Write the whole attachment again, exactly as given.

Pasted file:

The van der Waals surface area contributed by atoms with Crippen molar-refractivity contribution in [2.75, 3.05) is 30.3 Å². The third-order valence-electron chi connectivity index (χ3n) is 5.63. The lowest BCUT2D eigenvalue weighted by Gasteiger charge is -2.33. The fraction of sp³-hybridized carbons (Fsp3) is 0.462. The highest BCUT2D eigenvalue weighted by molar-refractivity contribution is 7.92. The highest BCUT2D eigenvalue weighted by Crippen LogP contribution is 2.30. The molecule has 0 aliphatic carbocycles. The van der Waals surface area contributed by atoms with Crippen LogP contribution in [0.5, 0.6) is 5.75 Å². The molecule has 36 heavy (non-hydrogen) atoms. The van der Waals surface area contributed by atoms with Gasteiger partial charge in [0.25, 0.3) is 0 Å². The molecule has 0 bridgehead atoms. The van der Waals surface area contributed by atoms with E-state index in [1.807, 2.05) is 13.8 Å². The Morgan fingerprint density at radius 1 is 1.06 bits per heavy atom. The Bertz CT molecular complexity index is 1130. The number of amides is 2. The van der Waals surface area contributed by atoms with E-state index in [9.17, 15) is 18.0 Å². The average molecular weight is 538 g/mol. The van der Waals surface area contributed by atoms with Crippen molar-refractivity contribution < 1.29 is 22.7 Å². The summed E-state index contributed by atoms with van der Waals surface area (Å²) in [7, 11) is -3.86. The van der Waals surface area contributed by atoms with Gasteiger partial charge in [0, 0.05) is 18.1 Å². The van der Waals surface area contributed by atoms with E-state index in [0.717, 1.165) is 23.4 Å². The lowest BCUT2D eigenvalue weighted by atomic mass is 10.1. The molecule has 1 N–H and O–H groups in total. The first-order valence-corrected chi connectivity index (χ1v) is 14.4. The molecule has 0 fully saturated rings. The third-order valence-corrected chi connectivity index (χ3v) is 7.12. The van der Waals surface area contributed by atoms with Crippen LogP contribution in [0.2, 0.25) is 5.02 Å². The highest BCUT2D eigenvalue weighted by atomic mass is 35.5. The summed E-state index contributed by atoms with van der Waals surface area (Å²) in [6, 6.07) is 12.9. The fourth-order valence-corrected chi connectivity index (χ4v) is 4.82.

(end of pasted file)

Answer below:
The van der Waals surface area contributed by atoms with Crippen molar-refractivity contribution in [2.75, 3.05) is 30.3 Å². The third-order valence-electron chi connectivity index (χ3n) is 5.63. The lowest BCUT2D eigenvalue weighted by Gasteiger charge is -2.33. The fraction of sp³-hybridized carbons (Fsp3) is 0.462. The highest BCUT2D eigenvalue weighted by molar-refractivity contribution is 7.92. The highest BCUT2D eigenvalue weighted by Crippen LogP contribution is 2.30. The molecule has 0 aliphatic carbocycles. The van der Waals surface area contributed by atoms with Crippen LogP contribution in [0.5, 0.6) is 5.75 Å². The molecule has 36 heavy (non-hydrogen) atoms. The van der Waals surface area contributed by atoms with Gasteiger partial charge in [0.25, 0.3) is 0 Å². The molecule has 0 bridgehead atoms. The van der Waals surface area contributed by atoms with E-state index in [1.807, 2.05) is 13.8 Å². The Morgan fingerprint density at radius 1 is 1.06 bits per heavy atom. The Bertz CT molecular complexity index is 1130. The number of amides is 2. The van der Waals surface area contributed by atoms with E-state index in [9.17, 15) is 18.0 Å². The average molecular weight is 538 g/mol. The van der Waals surface area contributed by atoms with Crippen molar-refractivity contribution < 1.29 is 22.7 Å². The summed E-state index contributed by atoms with van der Waals surface area (Å²) in [7, 11) is -3.86. The van der Waals surface area contributed by atoms with Gasteiger partial charge in [0, 0.05) is 18.1 Å². The van der Waals surface area contributed by atoms with E-state index in [0.717, 1.165) is 23.4 Å². The lowest BCUT2D eigenvalue weighted by atomic mass is 10.1. The molecule has 1 N–H and O–H groups in total. The first-order valence-corrected chi connectivity index (χ1v) is 14.4. The molecule has 0 fully saturated rings. The third-order valence-corrected chi connectivity index (χ3v) is 7.12. The van der Waals surface area contributed by atoms with Crippen LogP contribution in [0.2, 0.25) is 5.02 Å². The highest BCUT2D eigenvalue weighted by atomic mass is 35.5. The summed E-state index contributed by atoms with van der Waals surface area (Å²) in [6, 6.07) is 12.9. The fourth-order valence-corrected chi connectivity index (χ4v) is 4.82.